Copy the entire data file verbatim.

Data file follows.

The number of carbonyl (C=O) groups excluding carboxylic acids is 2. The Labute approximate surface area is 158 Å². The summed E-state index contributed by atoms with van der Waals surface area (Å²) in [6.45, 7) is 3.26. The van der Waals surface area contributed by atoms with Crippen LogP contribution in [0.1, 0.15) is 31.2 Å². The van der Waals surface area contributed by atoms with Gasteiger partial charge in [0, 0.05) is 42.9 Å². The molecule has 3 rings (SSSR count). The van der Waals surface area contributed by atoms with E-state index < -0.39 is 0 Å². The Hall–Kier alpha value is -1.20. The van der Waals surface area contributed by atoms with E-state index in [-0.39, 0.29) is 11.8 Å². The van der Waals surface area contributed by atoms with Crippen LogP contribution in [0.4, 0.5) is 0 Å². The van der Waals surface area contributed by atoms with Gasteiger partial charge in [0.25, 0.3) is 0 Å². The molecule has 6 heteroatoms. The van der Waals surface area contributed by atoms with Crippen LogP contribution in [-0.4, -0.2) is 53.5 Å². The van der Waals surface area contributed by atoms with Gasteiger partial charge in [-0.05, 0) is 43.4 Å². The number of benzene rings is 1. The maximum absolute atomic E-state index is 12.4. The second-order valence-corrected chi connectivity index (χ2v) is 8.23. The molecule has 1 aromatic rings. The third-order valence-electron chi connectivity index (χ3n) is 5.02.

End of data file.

The number of carbonyl (C=O) groups excluding carboxylic acids is 2. The Labute approximate surface area is 158 Å². The summed E-state index contributed by atoms with van der Waals surface area (Å²) in [6.45, 7) is 3.26. The van der Waals surface area contributed by atoms with Crippen LogP contribution in [0.1, 0.15) is 31.2 Å². The van der Waals surface area contributed by atoms with Gasteiger partial charge in [0, 0.05) is 42.9 Å². The molecule has 3 rings (SSSR count). The van der Waals surface area contributed by atoms with E-state index < -0.39 is 0 Å². The Hall–Kier alpha value is -1.20. The van der Waals surface area contributed by atoms with E-state index in [-0.39, 0.29) is 11.8 Å². The van der Waals surface area contributed by atoms with Crippen LogP contribution in [0.4, 0.5) is 0 Å². The van der Waals surface area contributed by atoms with Gasteiger partial charge in [0.25, 0.3) is 0 Å². The molecule has 6 heteroatoms. The van der Waals surface area contributed by atoms with Crippen LogP contribution in [-0.4, -0.2) is 53.5 Å². The van der Waals surface area contributed by atoms with Gasteiger partial charge in [-0.05, 0) is 43.4 Å². The number of benzene rings is 1. The maximum absolute atomic E-state index is 12.4. The second-order valence-corrected chi connectivity index (χ2v) is 8.23. The molecule has 1 aromatic rings. The third-order valence-electron chi connectivity index (χ3n) is 5.02.